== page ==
In addition, it appears that at least one company--Benefit Cosmetics--told customers in its notification e-mail that it is affected by the breach even though it is no longer a customer of its third-party provider.
"That means they (third-parties) are hanging onto the data even after a customer leaves," said Jake Kouns, co-founder and president of the Open Security Foundation, which operates the DataLossDB.org site. "Do we really believe they only had first names and e-mail addresses? I think we can all say they had more than that and in this particular case, maybe, it's just fortunate that that is all that was leaked."
A former technology architect at Citibank who worked on the bank's Epsilon interface before getting laid off two years ago says he questioned the security expertise of the outsourcer at the time and suggested Citibank handle its own customer rewards program.
"I said we should audit these guys and make sure they have the same level of security we have. That too fell on deaf ears and so here we are," Don Lykins, now an independent application software consultant, told CNET. "We had to give them data, all kinds of customer data. I was uncomfortable doing that...Your transactions drive your rewards, so they'd have to have some account information too."
A thicket of third parties
The murky ecosystem of third-party providers runs deep and wide, making these firms ripe targets for malicious hackers. In 2009, ChoicePoint, one of the country's largest data brokers, $275,000 by the U.S. Federal Trade Commission for a breach that exposed personal information of nearly 14,000 people. Also that year, payroll processor PayChoice had two breaches in less than a month. The largest breach on record involved during a compromise of Heartland Payment Systems.
The Epsilon breach appears to be truly shaking the industry, said Frankland who is at the Forrester Marketing Forum this week and wrote this blog post on the incident.
"Epsilon, as well its competitors are here. They're all saying 'it could have been us,'" he said. "There is a lot of talk about legislation in the industry. This is going to increase the spotlight."
Big name brands affected by the Epsilon breach will take a hit to their reputations, Frankland predicted. "In a year's time you won't remember Epsilon's name, but you will remember Walgreens and Chase," he said. "If [Epsilon clients] aren't evaluating their relationship to the company, I would be shocked."
The DataLossDB.org lists the Epsilon breach as a "fringe incident" because Epsilon says it only involves names and e-mail addresses, which even when combined do not represent personally identifiable information (PII). While affected consumers may be at higher risk ofdue to the breach, information such as credit card data and Social Security numbers that could be used to rob accounts and conduct identity fraud does not appear to have been involved.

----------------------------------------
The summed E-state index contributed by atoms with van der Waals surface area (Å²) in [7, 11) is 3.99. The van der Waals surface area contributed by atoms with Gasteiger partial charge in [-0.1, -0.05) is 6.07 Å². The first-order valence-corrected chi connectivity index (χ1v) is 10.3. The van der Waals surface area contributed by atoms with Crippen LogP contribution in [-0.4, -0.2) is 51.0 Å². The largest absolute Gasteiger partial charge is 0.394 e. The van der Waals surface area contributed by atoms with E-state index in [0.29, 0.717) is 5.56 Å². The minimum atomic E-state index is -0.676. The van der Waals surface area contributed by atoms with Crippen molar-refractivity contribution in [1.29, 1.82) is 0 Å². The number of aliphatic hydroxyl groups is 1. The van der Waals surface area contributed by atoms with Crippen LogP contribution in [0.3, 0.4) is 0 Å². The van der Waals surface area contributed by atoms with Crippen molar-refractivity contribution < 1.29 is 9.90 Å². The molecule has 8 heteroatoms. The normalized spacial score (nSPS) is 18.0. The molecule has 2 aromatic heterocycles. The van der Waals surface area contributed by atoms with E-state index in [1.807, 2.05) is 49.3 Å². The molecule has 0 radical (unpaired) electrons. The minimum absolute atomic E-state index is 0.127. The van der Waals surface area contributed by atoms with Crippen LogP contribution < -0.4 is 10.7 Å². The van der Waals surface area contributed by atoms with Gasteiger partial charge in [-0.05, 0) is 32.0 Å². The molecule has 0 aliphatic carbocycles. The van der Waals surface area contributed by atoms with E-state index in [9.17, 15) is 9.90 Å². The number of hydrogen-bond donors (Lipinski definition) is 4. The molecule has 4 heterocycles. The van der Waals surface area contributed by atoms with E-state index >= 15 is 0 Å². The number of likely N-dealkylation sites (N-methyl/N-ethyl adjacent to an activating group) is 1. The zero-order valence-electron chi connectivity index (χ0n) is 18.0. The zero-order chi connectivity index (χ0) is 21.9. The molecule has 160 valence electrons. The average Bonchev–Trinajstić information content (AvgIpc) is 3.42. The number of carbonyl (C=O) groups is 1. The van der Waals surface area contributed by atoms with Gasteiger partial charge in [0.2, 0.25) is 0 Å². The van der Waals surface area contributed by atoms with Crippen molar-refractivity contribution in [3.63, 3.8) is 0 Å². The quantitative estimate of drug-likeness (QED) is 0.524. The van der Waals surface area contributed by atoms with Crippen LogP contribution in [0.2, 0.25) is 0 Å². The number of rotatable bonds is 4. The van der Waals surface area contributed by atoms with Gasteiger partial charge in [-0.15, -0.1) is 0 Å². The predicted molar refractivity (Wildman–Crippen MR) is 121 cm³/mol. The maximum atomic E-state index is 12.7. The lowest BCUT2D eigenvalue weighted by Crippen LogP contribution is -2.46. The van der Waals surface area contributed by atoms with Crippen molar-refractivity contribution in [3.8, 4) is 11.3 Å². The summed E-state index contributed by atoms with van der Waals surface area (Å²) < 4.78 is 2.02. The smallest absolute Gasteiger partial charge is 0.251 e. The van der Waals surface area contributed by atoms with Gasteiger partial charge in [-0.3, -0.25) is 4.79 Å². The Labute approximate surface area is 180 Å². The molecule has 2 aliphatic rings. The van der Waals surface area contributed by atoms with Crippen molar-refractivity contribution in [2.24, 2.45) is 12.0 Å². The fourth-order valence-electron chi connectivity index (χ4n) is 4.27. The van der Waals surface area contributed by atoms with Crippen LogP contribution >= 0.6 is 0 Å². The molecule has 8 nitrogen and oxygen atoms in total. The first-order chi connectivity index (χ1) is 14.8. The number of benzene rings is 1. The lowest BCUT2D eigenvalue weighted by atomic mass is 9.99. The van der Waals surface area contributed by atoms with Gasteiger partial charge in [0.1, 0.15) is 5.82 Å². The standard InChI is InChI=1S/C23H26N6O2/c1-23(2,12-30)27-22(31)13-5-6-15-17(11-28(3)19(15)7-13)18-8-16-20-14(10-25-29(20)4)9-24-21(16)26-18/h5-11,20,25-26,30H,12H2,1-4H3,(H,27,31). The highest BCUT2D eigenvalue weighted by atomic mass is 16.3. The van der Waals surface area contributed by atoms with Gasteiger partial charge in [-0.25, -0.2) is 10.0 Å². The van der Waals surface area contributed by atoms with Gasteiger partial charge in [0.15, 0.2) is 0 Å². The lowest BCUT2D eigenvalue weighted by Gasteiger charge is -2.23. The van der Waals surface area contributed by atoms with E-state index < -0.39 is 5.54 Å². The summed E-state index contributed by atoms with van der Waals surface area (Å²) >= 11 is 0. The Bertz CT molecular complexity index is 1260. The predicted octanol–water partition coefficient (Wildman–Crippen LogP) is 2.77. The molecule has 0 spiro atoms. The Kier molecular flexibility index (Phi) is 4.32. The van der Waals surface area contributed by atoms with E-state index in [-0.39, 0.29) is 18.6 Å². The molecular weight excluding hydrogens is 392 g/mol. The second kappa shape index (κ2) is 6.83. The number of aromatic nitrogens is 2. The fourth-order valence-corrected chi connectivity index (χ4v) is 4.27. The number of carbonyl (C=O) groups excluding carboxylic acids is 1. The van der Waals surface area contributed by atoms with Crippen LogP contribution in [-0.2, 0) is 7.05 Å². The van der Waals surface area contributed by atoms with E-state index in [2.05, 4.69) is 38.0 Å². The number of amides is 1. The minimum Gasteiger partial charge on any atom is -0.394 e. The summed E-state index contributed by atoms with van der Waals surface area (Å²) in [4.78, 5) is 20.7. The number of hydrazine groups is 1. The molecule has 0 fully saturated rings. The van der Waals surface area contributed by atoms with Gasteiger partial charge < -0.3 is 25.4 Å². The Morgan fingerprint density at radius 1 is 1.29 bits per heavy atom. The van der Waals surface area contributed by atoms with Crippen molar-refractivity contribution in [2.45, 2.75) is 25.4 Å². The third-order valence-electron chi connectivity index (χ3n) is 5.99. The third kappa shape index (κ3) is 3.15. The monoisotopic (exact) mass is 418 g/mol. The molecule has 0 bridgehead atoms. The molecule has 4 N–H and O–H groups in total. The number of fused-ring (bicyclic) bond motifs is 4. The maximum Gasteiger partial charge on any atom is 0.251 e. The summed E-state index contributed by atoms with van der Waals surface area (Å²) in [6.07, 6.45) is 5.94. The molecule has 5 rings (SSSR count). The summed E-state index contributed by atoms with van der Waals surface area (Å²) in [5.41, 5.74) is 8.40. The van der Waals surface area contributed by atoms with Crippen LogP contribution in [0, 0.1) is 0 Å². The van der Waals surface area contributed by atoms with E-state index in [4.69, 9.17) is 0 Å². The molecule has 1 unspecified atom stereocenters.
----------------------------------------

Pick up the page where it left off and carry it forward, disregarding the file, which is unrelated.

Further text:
But some experts counter that more harm can be done with verified e-mail addresses, especially when combined with user names.
"With just an e-mail address, one can use search engines to determine several key details about a person. You can find out their first and last name, where they work as well as what their title is, what responsibilities are and what software, hardware, and key company assets are under their purview," said B.K. DeLong, director of market insights at security consultancy IANS. "E-mail addresses are also often the login credential for many third-party Web sites and chat services these days."
To best protect against the espionage threat, people affected by the breach should change their passwords and their e-mail addresses, or use throw-away or site specific e-mail addresses that services like Cotse.net offer that allow users anonymity but allow them to trace spam back to a particular Web site breach.
Epsilon also has information and links for opting out of its e-mail and marketing services on its Web site here.
"Consumers have little idea of the amount of outsourcing that's going on... Many people are getting notified multiple times," said Kouns of the Open Security Foundation. "I think that while this may not involve PII, the fact that it affects so many companies has really hit home."